collection, which included a shotgun, an AK-47 and a .30-06 rifle.
Thompson was also a cocaine addict and a drunk.
2007 he was buying and using crack cocaine on a daily basis. He'd drive
into Rochester, visit a popular street-corner drug area, and purchase
Low on cash and behind on child support,
Thompson negotiated a transaction in the spring of 2007 with a dealer -
Jerrick Densen, a Wolfpack member known as "D."
later, Wolfpack members used the gun when they shot up the Rohr Street
party. While who specifically pulled the trigger is unclear, the federal
jury in 2011 determined that three Wolfpack members - Michael Jackson,
Russell Hampton and Dearick Smith - were responsible for the death.
who according to court records is now clean, was devastated when he
learned in 2010 how the gun had been used. He pleaded guilty to a
weapons-related crime and testified against the Wolfpack members.
death of a teenager "was not something that James ever considered when
he sold the firearm," his attorney, Assistant Federal Public Defender
Mark Hosken, wrote in court papers. "Today, that event is something
James thinks about every day of his life."
At trial, Thompson wept when asked about the sale of the gun.
Guns are money
On the streets, especially in drug-dealing circles, guns are currency.
to Scott Heagney, who heads the Rochester office of the Bureau of
Alcohol, Tobacco, Firearms and Explosives, many guns enter the pipeline
the same way as the AR-15 used to kill Carmella Rodgers: They are
exchanged for drugs.
"What's common about it is the original purchaser of record will divert that gun into illegal commerce," Heagney said.
Stolen guns are also commonly used for crime, research shows.
review of guns seized by the Rochester police showed that about 15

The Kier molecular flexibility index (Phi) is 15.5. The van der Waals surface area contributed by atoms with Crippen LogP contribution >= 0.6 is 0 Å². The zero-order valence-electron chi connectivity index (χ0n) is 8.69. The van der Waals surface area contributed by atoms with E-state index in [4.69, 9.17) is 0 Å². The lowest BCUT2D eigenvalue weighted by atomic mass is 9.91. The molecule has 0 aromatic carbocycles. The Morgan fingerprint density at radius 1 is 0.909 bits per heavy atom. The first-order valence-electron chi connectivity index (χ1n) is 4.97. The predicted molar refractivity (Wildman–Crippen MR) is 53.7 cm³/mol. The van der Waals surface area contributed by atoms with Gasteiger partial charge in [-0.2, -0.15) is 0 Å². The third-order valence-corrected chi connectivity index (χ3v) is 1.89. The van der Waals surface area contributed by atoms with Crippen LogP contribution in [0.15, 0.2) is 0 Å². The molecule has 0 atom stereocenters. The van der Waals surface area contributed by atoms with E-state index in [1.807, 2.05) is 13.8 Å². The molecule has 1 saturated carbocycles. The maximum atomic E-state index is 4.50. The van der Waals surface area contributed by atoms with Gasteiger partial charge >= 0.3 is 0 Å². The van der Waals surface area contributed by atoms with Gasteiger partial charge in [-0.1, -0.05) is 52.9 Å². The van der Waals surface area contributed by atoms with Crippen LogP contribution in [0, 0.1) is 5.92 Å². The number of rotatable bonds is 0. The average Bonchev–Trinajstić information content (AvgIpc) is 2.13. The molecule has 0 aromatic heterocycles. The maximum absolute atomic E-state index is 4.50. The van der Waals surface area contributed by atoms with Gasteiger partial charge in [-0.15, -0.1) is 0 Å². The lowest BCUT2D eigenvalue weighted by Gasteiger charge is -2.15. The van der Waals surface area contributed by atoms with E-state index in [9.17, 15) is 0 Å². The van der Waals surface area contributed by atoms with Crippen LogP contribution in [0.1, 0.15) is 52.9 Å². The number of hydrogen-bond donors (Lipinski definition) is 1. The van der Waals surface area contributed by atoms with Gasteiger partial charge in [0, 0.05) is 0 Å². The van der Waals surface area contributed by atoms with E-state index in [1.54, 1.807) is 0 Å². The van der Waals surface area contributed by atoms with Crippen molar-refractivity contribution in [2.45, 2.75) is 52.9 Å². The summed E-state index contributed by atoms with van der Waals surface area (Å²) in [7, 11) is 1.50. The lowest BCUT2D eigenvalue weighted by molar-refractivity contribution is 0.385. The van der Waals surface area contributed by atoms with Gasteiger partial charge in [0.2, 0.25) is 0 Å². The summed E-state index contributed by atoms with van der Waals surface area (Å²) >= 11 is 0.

percent had originally been reported as stolen, according to a 2009
report from RIT's Center for Public Safety Initiatives.
things started as legal at some point in time and end up in the illegal
gun market and traded around," said John Klofas, a criminal justice
professor at the Rochester Institute of Technology.
Once in the hands of criminals, a firearm can bounce around as easily as baseball cards were once traded by youngsters.
turn around and sell the guns for either cash or, specifically, drugs,"
said Assistant U.S. Attorney Bret Puscheck, who has been involved in
many federal gun prosecutions.
The semiautomatic weapons have a certain attraction for criminals, some authorities say.
an advantage to having it," Puscheck said. "No. 1, the capability of
the gun. No. 2, they look very intimidating. You flash that thing and
people know you mean business."
The AR-15 used to kill Carmella Rodgers was a "community gun," one that, Heagney said, is shared by criminals.
by addiction, Thompson apparently did not consider just how his legally
purchased semiautomatic rifle would be used when in the hands of drug
dealers. Now 36, he is free after a yearlong prison sentence.
must live with this thought of an innocent little girl with a chance for
a good life gunned down without a chance," Thompson wrote in a letter
to U.S. District Court Judge Charles Siragusa before his 2011
"This is because I gave a street thug a gun."
Gary Craig, Rochester (N.Y.) Democrat and Chronicle